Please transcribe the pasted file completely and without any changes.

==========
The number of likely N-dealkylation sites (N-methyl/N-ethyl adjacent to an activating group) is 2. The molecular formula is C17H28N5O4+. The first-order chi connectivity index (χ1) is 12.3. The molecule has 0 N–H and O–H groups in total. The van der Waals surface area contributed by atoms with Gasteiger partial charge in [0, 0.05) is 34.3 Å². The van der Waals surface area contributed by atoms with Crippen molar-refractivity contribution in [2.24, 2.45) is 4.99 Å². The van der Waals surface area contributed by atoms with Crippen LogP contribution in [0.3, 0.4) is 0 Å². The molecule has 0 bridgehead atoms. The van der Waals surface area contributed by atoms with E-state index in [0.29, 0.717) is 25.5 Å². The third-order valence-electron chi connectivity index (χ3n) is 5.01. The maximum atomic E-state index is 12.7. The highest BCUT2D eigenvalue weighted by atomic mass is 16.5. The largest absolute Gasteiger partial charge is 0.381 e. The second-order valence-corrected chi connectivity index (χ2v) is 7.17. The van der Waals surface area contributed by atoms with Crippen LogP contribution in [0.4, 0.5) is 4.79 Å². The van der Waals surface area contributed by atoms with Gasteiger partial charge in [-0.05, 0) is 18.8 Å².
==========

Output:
The number of likely N-dealkylation sites (N-methyl/N-ethyl adjacent to an activating group) is 2. The molecular formula is C17H28N5O4+. The first-order chi connectivity index (χ1) is 12.3. The molecule has 0 N–H and O–H groups in total. The van der Waals surface area contributed by atoms with Gasteiger partial charge in [0, 0.05) is 34.3 Å². The van der Waals surface area contributed by atoms with Crippen molar-refractivity contribution in [2.24, 2.45) is 4.99 Å². The van der Waals surface area contributed by atoms with Crippen LogP contribution in [0.3, 0.4) is 0 Å². The molecule has 0 bridgehead atoms. The van der Waals surface area contributed by atoms with E-state index in [0.29, 0.717) is 25.5 Å². The third-order valence-electron chi connectivity index (χ3n) is 5.01. The maximum atomic E-state index is 12.7. The highest BCUT2D eigenvalue weighted by atomic mass is 16.5. The largest absolute Gasteiger partial charge is 0.381 e. The second-order valence-corrected chi connectivity index (χ2v) is 7.17. The van der Waals surface area contributed by atoms with Crippen LogP contribution in [0.4, 0.5) is 4.79 Å². The van der Waals surface area contributed by atoms with Gasteiger partial charge in [-0.05, 0) is 18.8 Å².